It is the best of times for UK budget airlines easyJet (code EZJ), Ryanair (RYA) and Jet2 (owned by Dart Group, DTG)! Medium-haul airline passenger traffic to European destinations just keeps on growing as UK households seek to escape to sunnier climes from the generally gloomy weather at home. European air passenger traffic grew nearly 6% over the last quarter of 2014 (Figure 1).
Source: Market Realist, IATA
With a favourable following wind from the strong UK economy flowing through into:
- higher employment (unemployment rate of 5.8%, lowest since mid-2008),
- stronger wage growth and
- record high consumer confidence (highest reading in over 10 years),
this bullish traffic trend should be sustained over this year and into 2016 (Figure 2).
Both easyJet and Ryanair have ridden this UK consumer boom with a combination of rising passenger traffic (easyJet +6.3% year-on-year; Ryanair +7.6%; Figure 3) and improving load factors (the amount of seats per flight that are occupied; over 90% for easyJet and 87% for Ryanair). A rising load factor means better efficiency, and higher profits.
Reinforcing this trend, IAG (parent company for British Airways and Iberia) reported stellar passenger growth in January of 12.1% for its European routes compared with January 2014, far outstripping passenger traffic growth for other regions.
Profits Boosted by Lower Fuel Costs
Of course, fuel costs are a huge part of any airline's overall running costs, so the 50% drop in crude oil prices will have a positive leveraged impact on the bottom line for these three companies (Figure 4) – albeit with a lag, given that they all hedge future fuel costs to some degree to reduce the volatility and to improve the predictability of their cost bases.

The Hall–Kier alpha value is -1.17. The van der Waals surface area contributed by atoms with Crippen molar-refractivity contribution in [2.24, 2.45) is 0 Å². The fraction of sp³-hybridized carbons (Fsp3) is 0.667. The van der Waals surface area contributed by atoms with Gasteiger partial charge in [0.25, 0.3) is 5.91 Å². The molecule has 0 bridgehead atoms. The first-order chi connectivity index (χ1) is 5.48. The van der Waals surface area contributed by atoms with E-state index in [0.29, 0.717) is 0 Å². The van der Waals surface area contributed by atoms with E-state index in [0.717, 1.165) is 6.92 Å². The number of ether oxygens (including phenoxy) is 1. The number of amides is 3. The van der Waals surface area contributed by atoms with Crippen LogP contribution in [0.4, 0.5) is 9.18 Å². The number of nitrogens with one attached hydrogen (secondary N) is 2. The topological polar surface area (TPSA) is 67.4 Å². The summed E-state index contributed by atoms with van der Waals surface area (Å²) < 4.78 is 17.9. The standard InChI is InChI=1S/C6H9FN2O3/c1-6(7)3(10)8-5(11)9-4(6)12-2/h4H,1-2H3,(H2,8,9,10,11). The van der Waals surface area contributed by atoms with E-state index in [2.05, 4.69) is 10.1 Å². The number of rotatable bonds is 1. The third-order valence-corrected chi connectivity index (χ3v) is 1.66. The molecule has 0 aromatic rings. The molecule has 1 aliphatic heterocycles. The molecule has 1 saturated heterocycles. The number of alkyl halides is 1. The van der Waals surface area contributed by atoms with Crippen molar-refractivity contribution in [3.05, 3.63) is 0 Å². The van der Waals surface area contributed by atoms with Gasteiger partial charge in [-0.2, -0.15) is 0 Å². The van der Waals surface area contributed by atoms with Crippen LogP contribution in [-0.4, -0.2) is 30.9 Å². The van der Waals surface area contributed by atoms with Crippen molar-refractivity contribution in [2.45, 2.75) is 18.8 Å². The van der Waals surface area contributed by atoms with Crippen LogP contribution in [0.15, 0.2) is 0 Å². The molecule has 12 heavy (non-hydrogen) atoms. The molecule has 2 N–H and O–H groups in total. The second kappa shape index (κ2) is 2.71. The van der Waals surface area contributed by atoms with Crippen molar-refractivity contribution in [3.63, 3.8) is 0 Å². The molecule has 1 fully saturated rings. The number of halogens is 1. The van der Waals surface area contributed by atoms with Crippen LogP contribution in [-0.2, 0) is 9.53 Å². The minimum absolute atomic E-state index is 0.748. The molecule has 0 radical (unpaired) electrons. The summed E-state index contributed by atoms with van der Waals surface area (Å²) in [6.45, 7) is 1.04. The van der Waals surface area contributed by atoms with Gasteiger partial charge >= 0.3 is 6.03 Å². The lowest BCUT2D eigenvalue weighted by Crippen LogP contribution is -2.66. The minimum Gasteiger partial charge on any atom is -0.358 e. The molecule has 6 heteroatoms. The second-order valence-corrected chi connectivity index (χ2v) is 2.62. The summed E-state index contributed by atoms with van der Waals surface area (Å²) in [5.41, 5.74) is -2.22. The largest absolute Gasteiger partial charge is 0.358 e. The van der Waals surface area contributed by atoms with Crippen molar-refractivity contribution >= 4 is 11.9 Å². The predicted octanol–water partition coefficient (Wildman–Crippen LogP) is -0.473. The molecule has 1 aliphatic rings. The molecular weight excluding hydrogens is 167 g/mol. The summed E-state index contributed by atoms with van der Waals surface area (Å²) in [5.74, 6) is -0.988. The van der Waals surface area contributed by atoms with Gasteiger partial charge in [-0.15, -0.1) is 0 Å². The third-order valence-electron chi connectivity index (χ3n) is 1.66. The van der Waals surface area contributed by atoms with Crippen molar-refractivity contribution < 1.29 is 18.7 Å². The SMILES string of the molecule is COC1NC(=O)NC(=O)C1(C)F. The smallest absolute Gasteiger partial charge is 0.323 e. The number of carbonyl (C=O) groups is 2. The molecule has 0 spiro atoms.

Source: Platts, RBS, Digital Look
The near-halving in jet fuel costs since mid-2014 will continue to gradually flow through to the profit lines of airline accounts for the rest of this year and well into 2016, providing a following wind for UK airline earnings.
Profitability, Dividends and Cash All on the Rise
The results of these favourable revenue and cost trends on these UK budget carriers can be seen in improvements in profitability, cash flows and dividends, with returns on equity rising steadily for easyJet, Ryanair and Dart Group since 2011 (Figure 5).
And Yes, Price Momentum Has Already Been Positive
A glance at the share price charts of these three airlines tells you that the stock market is already looking kindly on this sector, with all three shares enjoying strong rising trends over the past 12 months (Figure 6).
Comparing easyJet, Ryanair, Dart Group? Which One is Best?
At this point, we can see that UK low-cost airlines are riding on the crest of several positive profit waves; but which one should be choose to invest in?
From Figure 7, I would choose Dart Group (DTG) if I had to choose only one airline horse to back – it is the cheapest by far on both price/earnings (adjusted for net cash) and EV/EBITDA valuation ratios, has the best cash backing on its balance sheet (around £180m of net cash once you subtract cash held on advance customer bookings) and has relatively lower leverage from the leasing of airplanes, with only 9 out of its 53-strong fleet being leased (the other 44 being owned outright by the airline).
With Dart Group, I would argue that you are getting exposure to a real deep value situation which is already seeing positive price momentum, and with room for growth as ticket sales continue to fly.
But if you prefer a larger company with a decent dividend yield, then by all means opt for Easyjet (EZJ) with its 3.4% yield, which I chose as one of my Santa's Secret 6 Stock Tips back on December 18.